Calf Rearing

July 1, 2016

Calf Rearing

Numerous trials have demonstrated the importance of good calf rearing practices on increasing 1st lactation and lifetime milk production, thus profitability.  Early rumen development, gut health and integrity, and avoiding a weaning check are key factors influencing calf growth.

Highly degradable starch based feeds promote development of the rumen and its papillae.  Recent trials have also shown that including specific strains of live yeast promote the proliferation of cellulolytic bacteria, important for fibre degradation, resulting in higher feed intakes at and just after weaning.  The higher feed intakes are important to avoid any growth checks after weaning.

This is key where calves are expected to eat and grow from high forage intakes. Calves remain monogastrics for the first 3-4 weeks of their lives, so building the rumen should be a key consideration for any forage based system. Any growth checks experienced throughout the pre-weaning and weaning period can have significant effects on lifetime production. Creating a rumen environment with healthy papillae development and cellulolytic bacteria growth can improve forage utilisation and calves’ responses to forage intake.

Gut health and integrity are crucial in the efficient utilisation of nutrients for growth, which has led to widespread use of probiotics (beneficial bacteria) and acidifiers with very young calves, to minimise the risks of early scours associated with pathogenic bacteria such as E. coli.  A more recent development has been to include antibodies against specific bacteria or viruses, e.g. rotavirus in some probiotic products.  This can be especially useful with calves that may not have consumed sufficient high quality colostrum soon after birth.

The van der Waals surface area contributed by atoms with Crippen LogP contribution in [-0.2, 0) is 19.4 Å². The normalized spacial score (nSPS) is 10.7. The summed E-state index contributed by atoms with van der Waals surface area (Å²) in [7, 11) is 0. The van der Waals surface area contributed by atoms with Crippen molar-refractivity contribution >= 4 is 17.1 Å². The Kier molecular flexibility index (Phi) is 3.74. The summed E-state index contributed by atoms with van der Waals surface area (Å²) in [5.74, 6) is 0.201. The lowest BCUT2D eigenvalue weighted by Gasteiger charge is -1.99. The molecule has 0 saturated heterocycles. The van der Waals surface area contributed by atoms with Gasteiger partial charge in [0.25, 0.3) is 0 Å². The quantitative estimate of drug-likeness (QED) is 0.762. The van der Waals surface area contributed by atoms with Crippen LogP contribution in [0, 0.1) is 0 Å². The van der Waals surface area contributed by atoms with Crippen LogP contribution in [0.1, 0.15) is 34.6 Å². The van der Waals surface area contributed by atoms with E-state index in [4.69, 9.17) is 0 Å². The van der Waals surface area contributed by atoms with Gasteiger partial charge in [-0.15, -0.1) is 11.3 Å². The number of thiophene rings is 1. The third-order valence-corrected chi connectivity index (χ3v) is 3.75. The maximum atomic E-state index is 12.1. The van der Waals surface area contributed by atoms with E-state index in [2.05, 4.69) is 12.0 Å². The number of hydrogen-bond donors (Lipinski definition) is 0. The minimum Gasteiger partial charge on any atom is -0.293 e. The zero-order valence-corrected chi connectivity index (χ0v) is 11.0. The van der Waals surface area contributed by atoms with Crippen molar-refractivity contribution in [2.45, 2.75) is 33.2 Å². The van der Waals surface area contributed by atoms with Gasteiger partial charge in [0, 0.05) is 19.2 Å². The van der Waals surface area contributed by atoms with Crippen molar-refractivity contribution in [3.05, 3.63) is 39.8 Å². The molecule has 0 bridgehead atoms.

Coccidiostats are generally included in milk replacers, products to fortify whole milk and calf feeds to help calves build up an immunity to avoid suffering from coccidiosis, which can seriously affect their health and growth.  The Eimeria protozoal spores may be present in either or both calf rearing sheds and paddocks, so it is important to use coccidiostats before and after weaning and turn out.  Trials have also demonstrated better efficacy in using the same coccidiostat in the milk or milk replacer and calf meal.

Growing healthy calves also requires good housing, environment, biosecurity, hygiene, disinfection, welfare and stockmanship, so it is important to take a holistic (whole system) approach, as the end effect is more than just the sum of all the parts.  Early rumen development and good nutrition are key aspects of this approach, and help calves maximise their genetic potential.

As featured in NZ Dairy Farmer

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About the Author

Julian Waters
Consulting Nutritionist
BSc(Hons), MSc, PhD, CBiol, MIBiol, RNutr, CPAg, MNZIPIM
Julian is an independent, qualified nutritionist who consults around the world. Read More

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